The first one, an Indian (or if you prefer, Native American), with reddish skin and a bow and arrow for hunting. So far so good.
But then, a rather shocking portrayal of a Puritan. Since when does a Puritan wear a kippah, tzitzis, and hold a sefer? While I can understand the urge to remake the Avos in the mold of modern Jews; and while I can somewhat understand wanting the children to identify with the first new American settlers, surely the Puritans weren't Orthodox Jews! Wouldn't this just confuse them? What were his teachers thinking?
Then, the answer -- this wasn't supposed to be a portrayal of Indians and Pilgrims. It was his parshas Toldos project, and it was Esav and Yaakov! (Indeed, see Esav's body hair.)
The initial reaction was not my own, but rather someone else's. Still, it was understandable based on the context, in that it was among many Thanksgiving projects.
Of course, there are still other anachronisms here, but these are more common ones, and not as bothersome. Did Yaakov Avinu actually wear a yarmulke, tzitzis, and learn from a bound sefer written in ksav ashuris?! Well, maybe according to the popular position from Chazal, that the avos kept the entire Torah.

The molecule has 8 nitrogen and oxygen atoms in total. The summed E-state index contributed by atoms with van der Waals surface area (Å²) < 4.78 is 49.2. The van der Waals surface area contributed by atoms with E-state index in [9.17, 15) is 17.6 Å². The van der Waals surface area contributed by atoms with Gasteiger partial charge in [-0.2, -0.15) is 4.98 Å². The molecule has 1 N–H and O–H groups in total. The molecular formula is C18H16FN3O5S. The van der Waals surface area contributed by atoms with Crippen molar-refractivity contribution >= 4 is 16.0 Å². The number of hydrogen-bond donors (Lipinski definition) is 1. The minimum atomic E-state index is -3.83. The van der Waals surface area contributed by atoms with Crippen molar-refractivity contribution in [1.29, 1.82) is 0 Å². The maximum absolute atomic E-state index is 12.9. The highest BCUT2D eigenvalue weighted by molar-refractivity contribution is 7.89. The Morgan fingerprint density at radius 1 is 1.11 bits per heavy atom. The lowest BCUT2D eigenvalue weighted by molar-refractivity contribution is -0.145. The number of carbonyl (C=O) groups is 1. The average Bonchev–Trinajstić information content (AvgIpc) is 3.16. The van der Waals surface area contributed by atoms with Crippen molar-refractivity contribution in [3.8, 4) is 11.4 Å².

But would Yaakov have worn a kippah? That we know, since the pasuk says Vayeitzei Yaakov, and surely Yaakov would not have traveled 4 amos without his yarmulkah. (On the other hand, since it was kefitzas haderech, perhaps his actual strides did not amount to four amos...) Would he have worn tzitzis? Perhaps we can argue it, as it was the practice of the elite in those times to have something akin to this (techeiles on the edge of their garment). And the sefer? Well, what else would he be learning in the yeshiva of Shem and Ever? Although this type of book, rather than scroll, seems to have been a fairly late invention. And we would expect Paleo-Hebrew rather than ksav ashuris.